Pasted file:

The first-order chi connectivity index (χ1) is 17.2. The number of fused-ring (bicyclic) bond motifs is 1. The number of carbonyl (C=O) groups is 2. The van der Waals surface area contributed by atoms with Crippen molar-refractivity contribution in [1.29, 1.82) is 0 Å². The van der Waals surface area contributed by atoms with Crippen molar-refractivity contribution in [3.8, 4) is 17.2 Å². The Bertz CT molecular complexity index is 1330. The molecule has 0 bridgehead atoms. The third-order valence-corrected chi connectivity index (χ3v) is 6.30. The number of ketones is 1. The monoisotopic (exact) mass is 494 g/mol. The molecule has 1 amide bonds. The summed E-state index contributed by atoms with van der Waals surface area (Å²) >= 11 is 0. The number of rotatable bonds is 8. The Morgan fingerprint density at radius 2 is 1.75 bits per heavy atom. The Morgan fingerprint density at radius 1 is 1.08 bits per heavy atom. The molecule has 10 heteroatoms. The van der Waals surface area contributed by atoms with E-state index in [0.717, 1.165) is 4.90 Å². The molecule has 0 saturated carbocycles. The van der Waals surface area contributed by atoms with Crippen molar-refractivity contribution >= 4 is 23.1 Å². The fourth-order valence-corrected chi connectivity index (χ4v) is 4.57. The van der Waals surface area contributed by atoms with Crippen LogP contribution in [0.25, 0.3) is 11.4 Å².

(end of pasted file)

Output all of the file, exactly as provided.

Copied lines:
The first-order chi connectivity index (χ1) is 17.2. The number of fused-ring (bicyclic) bond motifs is 1. The number of carbonyl (C=O) groups is 2. The van der Waals surface area contributed by atoms with Crippen molar-refractivity contribution in [1.29, 1.82) is 0 Å². The van der Waals surface area contributed by atoms with Crippen molar-refractivity contribution in [3.8, 4) is 17.2 Å². The Bertz CT molecular complexity index is 1330. The molecule has 0 bridgehead atoms. The third-order valence-corrected chi connectivity index (χ3v) is 6.30. The number of ketones is 1. The monoisotopic (exact) mass is 494 g/mol. The molecule has 1 amide bonds. The summed E-state index contributed by atoms with van der Waals surface area (Å²) >= 11 is 0. The number of rotatable bonds is 8. The Morgan fingerprint density at radius 2 is 1.75 bits per heavy atom. The Morgan fingerprint density at radius 1 is 1.08 bits per heavy atom. The molecule has 10 heteroatoms. The van der Waals surface area contributed by atoms with E-state index in [0.717, 1.165) is 4.90 Å². The molecule has 0 saturated carbocycles. The van der Waals surface area contributed by atoms with Crippen molar-refractivity contribution >= 4 is 23.1 Å². The fourth-order valence-corrected chi connectivity index (χ4v) is 4.57. The van der Waals surface area contributed by atoms with Crippen LogP contribution in [0.25, 0.3) is 11.4 Å².